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Warsaw Journal #3


The Chopin Museum in Warsaw.

3,952 words

September 24, 2018

Very cold, blustery morning. This is what you picture Warsaw to look like: grey skies, brisk wind, and Polish people bundled in their fur coats, scarves, and Russian hats. Might be time to bust out my Marmot puffer jacket. Thank God I stuffed that into the little side panel on my suitcase as an afterthought in August. I’m gonna need it.

Walking around now thinking about Ewelina, the woman I met at the Soho Factory. That was her name, with the “w” pronounced as a “v.” This explains another Tinder girl I’ve been messaging, whose body type is “a little extra,” is 32, and who looks like Frida Kahlo. Her name is Ewa, which in my mind I was saying as “E-wah,” but in actuality, it is “Eva.” Eva keeps claiming she’s sick and so can’t meet up. Not doing too well with any of these Tinder matches. The Texan-American was saying he thought it was the Catholicism, or just the “Polish way.” “These girls aren’t all DTF like Americans,” he opined.

September 25, 2018

I was sitting next to this super-cute girl at a café last night. “What are you working on?” I asked her. She had some trouble explaining it. “Marketing thing for project for my boss?” Then she asked me what I was doing, and for the first time on this trip, I was able to explain my current project clearly while avoiding politics. I said something like, “Countries like Poland and Hungary, which were held down so long by Communism, are having a chance to blossom now. I am here to write about how it affects the people. How the city feels. My impressions.”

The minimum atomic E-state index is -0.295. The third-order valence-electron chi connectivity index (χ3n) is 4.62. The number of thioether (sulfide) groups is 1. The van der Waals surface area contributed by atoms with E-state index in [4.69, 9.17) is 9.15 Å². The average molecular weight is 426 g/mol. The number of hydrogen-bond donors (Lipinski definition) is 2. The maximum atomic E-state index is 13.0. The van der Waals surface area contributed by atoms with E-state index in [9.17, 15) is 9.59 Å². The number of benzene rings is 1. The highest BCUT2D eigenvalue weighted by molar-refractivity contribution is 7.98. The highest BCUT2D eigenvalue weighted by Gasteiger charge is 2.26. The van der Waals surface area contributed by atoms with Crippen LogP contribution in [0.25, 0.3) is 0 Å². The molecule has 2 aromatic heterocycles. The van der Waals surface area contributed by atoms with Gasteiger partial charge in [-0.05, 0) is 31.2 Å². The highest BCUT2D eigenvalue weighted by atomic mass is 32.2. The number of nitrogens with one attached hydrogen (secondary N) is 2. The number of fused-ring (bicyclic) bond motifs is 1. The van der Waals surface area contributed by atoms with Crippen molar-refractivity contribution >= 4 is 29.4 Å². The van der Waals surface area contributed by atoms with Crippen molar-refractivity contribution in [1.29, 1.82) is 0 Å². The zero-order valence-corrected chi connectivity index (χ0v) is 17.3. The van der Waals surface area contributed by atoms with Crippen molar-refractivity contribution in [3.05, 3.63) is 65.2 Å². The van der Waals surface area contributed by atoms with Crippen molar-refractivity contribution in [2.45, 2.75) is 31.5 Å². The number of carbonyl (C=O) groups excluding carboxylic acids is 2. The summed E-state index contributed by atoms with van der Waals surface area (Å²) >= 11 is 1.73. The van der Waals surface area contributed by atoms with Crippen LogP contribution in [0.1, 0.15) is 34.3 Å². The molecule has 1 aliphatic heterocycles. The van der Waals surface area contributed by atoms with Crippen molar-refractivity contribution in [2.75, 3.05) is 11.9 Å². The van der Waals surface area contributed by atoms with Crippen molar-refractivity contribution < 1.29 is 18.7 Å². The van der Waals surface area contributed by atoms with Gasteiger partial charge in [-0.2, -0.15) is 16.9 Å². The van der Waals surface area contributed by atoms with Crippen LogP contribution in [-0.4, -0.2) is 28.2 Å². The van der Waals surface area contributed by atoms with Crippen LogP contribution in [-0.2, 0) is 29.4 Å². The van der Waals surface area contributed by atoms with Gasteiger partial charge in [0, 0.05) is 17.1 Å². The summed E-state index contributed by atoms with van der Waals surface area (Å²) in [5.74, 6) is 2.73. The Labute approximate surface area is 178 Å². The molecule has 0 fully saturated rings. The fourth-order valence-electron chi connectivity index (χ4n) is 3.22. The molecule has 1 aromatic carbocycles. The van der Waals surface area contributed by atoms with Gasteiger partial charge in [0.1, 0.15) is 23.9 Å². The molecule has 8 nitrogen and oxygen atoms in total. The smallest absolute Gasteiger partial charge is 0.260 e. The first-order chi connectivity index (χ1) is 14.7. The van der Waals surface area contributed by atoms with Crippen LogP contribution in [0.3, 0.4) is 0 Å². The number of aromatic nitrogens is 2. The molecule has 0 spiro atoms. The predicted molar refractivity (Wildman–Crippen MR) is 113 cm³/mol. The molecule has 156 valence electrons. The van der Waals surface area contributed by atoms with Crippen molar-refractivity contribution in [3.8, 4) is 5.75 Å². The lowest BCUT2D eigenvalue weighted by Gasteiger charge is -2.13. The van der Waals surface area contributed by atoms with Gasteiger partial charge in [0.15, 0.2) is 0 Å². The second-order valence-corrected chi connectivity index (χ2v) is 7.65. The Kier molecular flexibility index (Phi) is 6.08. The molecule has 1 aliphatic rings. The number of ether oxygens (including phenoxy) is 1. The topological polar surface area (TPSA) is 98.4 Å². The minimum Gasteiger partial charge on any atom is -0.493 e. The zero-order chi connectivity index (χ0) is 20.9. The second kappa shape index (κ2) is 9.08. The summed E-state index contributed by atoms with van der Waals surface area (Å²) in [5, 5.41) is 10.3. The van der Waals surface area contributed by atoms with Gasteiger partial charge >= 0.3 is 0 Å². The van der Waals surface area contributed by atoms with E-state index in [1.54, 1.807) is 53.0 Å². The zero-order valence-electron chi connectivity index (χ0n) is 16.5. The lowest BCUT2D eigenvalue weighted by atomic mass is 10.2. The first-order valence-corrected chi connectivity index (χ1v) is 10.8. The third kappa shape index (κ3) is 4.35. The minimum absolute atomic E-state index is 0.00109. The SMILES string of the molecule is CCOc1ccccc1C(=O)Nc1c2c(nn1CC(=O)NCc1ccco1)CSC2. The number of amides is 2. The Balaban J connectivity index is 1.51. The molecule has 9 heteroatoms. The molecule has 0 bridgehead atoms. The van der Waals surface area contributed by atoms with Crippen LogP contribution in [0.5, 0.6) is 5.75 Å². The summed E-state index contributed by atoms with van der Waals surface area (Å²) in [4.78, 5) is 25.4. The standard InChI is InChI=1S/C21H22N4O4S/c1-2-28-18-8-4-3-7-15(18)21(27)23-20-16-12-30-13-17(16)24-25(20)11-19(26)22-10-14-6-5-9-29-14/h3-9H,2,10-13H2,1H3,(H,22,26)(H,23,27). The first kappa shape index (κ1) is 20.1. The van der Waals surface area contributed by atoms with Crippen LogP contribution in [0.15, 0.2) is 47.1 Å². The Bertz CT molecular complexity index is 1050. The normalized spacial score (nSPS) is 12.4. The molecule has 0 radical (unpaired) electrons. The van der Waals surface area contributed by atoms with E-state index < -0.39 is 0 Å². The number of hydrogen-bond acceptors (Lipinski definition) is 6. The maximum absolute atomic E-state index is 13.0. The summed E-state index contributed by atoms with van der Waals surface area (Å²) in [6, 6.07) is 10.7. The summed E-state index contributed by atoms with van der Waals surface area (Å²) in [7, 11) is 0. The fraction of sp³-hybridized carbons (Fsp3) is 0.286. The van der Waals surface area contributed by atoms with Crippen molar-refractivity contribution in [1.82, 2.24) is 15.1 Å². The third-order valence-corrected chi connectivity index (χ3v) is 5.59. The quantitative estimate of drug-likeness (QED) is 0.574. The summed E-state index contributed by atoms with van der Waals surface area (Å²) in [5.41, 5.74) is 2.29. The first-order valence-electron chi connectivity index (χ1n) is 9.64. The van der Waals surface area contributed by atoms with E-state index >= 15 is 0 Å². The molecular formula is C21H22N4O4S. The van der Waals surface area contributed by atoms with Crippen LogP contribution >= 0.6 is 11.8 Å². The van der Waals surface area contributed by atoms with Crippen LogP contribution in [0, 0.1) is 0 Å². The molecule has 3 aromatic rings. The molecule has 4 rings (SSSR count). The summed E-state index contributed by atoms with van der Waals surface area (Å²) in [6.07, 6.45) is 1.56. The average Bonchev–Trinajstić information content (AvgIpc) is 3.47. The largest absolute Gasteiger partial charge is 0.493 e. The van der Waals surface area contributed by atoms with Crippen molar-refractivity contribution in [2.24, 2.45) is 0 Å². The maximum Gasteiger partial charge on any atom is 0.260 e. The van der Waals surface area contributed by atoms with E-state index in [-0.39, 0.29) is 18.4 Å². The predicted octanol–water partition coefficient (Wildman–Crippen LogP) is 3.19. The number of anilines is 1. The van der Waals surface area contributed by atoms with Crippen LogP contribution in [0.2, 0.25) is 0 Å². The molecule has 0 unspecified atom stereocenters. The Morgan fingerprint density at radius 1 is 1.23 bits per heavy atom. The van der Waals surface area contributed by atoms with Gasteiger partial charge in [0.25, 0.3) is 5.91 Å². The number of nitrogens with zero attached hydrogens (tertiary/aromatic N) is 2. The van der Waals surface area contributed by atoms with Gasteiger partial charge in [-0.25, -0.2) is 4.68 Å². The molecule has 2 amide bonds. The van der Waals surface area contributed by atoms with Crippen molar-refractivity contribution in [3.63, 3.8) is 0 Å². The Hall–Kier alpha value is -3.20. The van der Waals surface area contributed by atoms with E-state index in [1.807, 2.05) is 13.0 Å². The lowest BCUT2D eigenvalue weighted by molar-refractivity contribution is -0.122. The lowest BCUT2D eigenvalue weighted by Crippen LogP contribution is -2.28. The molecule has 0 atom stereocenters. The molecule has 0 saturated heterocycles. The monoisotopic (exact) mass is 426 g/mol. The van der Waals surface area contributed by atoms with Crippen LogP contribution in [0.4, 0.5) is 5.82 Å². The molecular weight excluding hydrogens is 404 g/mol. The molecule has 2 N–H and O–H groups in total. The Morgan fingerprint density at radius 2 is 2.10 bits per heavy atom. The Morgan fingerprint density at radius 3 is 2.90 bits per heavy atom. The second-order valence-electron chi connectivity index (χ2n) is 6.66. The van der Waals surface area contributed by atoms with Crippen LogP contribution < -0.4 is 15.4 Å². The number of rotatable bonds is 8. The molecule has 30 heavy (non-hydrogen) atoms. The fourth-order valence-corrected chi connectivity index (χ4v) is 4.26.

This girl was really cute, very young-looking – 26, it turned out. We had a nice, long chat and I walked her partway home. As with many of the Polish girls I’ve met, they seem to like talking to foreign men, but quickly run out of things to say. So they just tell you places to go. “There’s a nice market on Dzweiczcswki Street” – which is fine, but you really want to hear about them and their lives, but they don’t really know how to talk about that, even when you steer them away from the tourist talk.

But I’m not complaining. It was fun talking to her. We friended each other on Facebook. I said something about having lunch. Maybe I’ll check in with her. She was wearing a pearl bracelet, which I’m not sure I’ve ever seen before. She works in marketing, she said. She’s one of the new, prosperous Polish millennials. Now that I think of it, she did say some interesting stuff about the generations and Communism. She had one story about how her grandmother was worried when she visited the town of a college friend. “But what will you eat?” asked the grandmother . . .

I’m also making arrangements for my flight back to New York and setting up meetings there. Do I really want to move forward on this? I don’t know. One look at my Facebook page (liberals losing their minds over Kavanaugh nomination), and one thinks it might be wisest to do and say nothing for the time being. And maybe don’t proceed with things that might get you doxed, or to get death threats, or arrested when the war starts.

It’s funny because Twitter, Google, Facebook, and so on can’t ban actual books. I guess Amazon can. Feeling paranoid in general. I keep thinking that at some point people will start hand-writing letters again and dropping them in public mailboxes because it will be the only safe way to communicate. That used to be the only way to communicate. I maintained years-long correspondences with different people, back in the day. You’d be travelling and you’d stay somewhere for a couple of weeks just so you could get mail. Then you’d set aside a whole evening to write back – like, get a bottle of wine, settle in, and write a ten-page letter to someone. Maybe a girl poet you’re secretly in love with, or a guy from college you need to discuss the latest Echo and the Bunnymen single with.